My only quibble, and it is a small one, is that I do feel rather like a third wheel at events.   It’s like being someone’s date at a party where everyone knows each other, and the only person you know is the one who brought you.   I’m fine at introducing myself to people, but not so good at making conversation with relative strangers.  I feel bad, as I feel like I’m a bit of a burden to the one or two people in the group who I do know, as I kinda only socialize with them.  The whole half French thing really isn’t helping either.   Still, I will persevere, and I figure if I hang around long enough,  I’ll start to know everyone better.

Mud and Muslin

June 2, 2010

The problem with coming to 1812 re-enacting from a background in ECD and Austen is that all my regency clothes are far, far too posh.   I made a simple cotton print dress for Plattsburg next year, but I really need another workaday one, something that I don’t mind getting grubby.   I was trolling about the internet for ideas when I came across this drop front dress from Vintage Textiles, and was completely inspired.  I just love that raspberry colour! I love that the drop front continues below the waist, and that the back is pleated rather than gathered.  I also like the idea of gathering the bib front at the top with a draw string – the potential for gaping has always been what put me off bib fronts and this is, I think, and elegant solution.  The fact that it has no trim at all is ideal. The photographs are fantastically detailed, and I feel confident that I can easily construct a very similar dress from them.

Reduce, Reuse, Recycle

May 27, 2010
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As I am learning the hard way, fabric, when you’re forking out for natural fibres, is expensive – and silk is just ridiculous.  The cost of fabric was even grater in the 18th century – a new taffeta dress would set you back £15, or nearly half a Journeyman’s annual income.  While making a new gown from silk taffeta wouldn’t cost me half a year’s wages,  I certainly wouldn’t be buying anything else for a while.  In the 18th century people came up with several ingenious ways to save as much on fabric as they could, and I figure I could try adopting a few of these myself.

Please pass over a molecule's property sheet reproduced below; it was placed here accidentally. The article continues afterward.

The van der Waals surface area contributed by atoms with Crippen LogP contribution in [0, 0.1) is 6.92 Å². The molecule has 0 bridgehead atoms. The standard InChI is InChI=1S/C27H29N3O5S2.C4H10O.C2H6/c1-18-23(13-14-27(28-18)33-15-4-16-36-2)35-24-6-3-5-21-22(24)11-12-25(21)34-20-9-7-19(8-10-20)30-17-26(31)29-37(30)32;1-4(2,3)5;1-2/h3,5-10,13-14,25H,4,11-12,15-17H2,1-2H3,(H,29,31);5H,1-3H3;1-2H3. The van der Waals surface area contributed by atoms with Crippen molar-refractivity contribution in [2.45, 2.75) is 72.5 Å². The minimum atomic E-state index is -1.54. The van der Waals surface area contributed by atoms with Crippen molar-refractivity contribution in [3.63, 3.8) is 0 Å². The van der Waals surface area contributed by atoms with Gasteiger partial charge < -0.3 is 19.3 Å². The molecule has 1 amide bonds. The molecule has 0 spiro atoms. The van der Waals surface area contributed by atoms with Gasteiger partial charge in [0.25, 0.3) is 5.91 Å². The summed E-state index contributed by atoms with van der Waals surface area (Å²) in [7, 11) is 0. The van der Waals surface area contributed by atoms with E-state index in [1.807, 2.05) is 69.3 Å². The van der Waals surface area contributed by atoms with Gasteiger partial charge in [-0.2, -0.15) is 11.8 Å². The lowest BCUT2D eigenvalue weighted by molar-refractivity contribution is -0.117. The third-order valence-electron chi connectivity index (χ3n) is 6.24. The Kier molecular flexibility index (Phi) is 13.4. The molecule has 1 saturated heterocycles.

One of the biggest ways to save was to recycle or repurpose old clothes, even picking them to pieces for the fabrics and making them into something entirely different.  So pervasive was this practice that few gowns have come down to us unaltered.  Last year I made a very unsatisfactory pelisse out of some blue silk twill.  As I was mulling over what to do about a fine petticoat, I realized that there was likely enough material in the pelisse’s skirt – made of two uncut lengths – together with the fabric that was left over at the end of the project to make up a petticoat. The matching turban will be turned into a soft-crowned hat and scraps from the bodice can recover some shoes.  There isn’t, alas, enough fabric to do any embellishments, but I figure those can be made out of something contrasting.

Later on I will be trying piecing, another period technique whereby larger pattern pieces are made up from two or more scrap pieces carefully stitched together. This was totally not intentional.  I bought some fabric for a round gown before I had a pattern, and was ½ a metre short in my estimating.  I’m confident that if I get creative (and maybe shorten the skirt a little) I can cram the whole dress into 5 metres.  It will certainly be an interesting experiment.

And so it begins…

May 26, 2010
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Huzzah! I am officially booked into my first re-enactment with the QHC next weekend. It’s the F&I event at Point au Fer in New York. My sponsor is driving me down but can’t stay the whole weekend so she’s leaving me behind, which makes me a little nervous, but then perhaps it’s good for me to be thrown in the deep end. The 1812 event over Saint-Jean-Baptiste Day Weekend is cancelled, alas, but probably just as well – I could use extra time to finish my new regency stays and get-up another work dress.

Polonaise Fabric, Take Three.

May 26, 2010

Fabric for my fancy PolonaiseEvidently I have no willpower.  I forked out even more money on fabric yesterday, when, after much dithering, I bought some striped silk/cotton broadcloth for my fancy polonaise. And there’s still trimming to buy.  But it was only $4 a yard! And it’s so pretty! Oh dear, it’s a good thing I’m working these days…

Sewing Empire

Regency & Historical Needlework.

Good Time Regency Girls

21st Century Girls, 19th Century Style